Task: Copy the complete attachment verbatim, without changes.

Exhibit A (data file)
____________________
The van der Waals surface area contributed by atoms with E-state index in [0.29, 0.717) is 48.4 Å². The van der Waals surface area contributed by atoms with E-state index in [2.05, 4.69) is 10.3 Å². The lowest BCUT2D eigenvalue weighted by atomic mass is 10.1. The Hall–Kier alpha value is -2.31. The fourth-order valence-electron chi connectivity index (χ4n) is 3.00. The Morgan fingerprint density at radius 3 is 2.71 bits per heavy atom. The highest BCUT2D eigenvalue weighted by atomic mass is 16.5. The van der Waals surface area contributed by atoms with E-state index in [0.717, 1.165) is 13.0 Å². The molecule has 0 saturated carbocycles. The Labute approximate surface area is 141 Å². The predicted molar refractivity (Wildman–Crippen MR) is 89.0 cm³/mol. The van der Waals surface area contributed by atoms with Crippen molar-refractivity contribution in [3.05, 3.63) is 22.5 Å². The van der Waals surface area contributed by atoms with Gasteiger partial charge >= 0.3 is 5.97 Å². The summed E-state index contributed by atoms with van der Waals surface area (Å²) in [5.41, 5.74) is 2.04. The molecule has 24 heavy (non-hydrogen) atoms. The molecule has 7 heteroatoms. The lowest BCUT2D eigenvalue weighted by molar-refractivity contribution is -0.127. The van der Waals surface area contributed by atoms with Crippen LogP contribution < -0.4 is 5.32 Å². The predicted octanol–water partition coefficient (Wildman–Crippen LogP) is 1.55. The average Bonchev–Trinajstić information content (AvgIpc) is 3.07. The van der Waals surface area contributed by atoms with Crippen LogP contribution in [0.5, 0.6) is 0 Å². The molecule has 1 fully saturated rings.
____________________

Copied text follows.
The van der Waals surface area contributed by atoms with E-state index in [0.29, 0.717) is 48.4 Å². The van der Waals surface area contributed by atoms with E-state index in [2.05, 4.69) is 10.3 Å². The lowest BCUT2D eigenvalue weighted by atomic mass is 10.1. The Hall–Kier alpha value is -2.31. The fourth-order valence-electron chi connectivity index (χ4n) is 3.00. The Morgan fingerprint density at radius 3 is 2.71 bits per heavy atom. The highest BCUT2D eigenvalue weighted by atomic mass is 16.5. The van der Waals surface area contributed by atoms with E-state index in [0.717, 1.165) is 13.0 Å². The molecule has 0 saturated carbocycles. The Labute approximate surface area is 141 Å². The predicted molar refractivity (Wildman–Crippen MR) is 89.0 cm³/mol. The van der Waals surface area contributed by atoms with Crippen molar-refractivity contribution in [3.05, 3.63) is 22.5 Å². The van der Waals surface area contributed by atoms with Gasteiger partial charge >= 0.3 is 5.97 Å². The summed E-state index contributed by atoms with van der Waals surface area (Å²) in [5.41, 5.74) is 2.04. The molecule has 24 heavy (non-hydrogen) atoms. The molecule has 7 heteroatoms. The lowest BCUT2D eigenvalue weighted by molar-refractivity contribution is -0.127. The van der Waals surface area contributed by atoms with Crippen LogP contribution < -0.4 is 5.32 Å². The predicted octanol–water partition coefficient (Wildman–Crippen LogP) is 1.55. The average Bonchev–Trinajstić information content (AvgIpc) is 3.07. The van der Waals surface area contributed by atoms with Crippen LogP contribution in [0.5, 0.6) is 0 Å². The molecule has 1 fully saturated rings.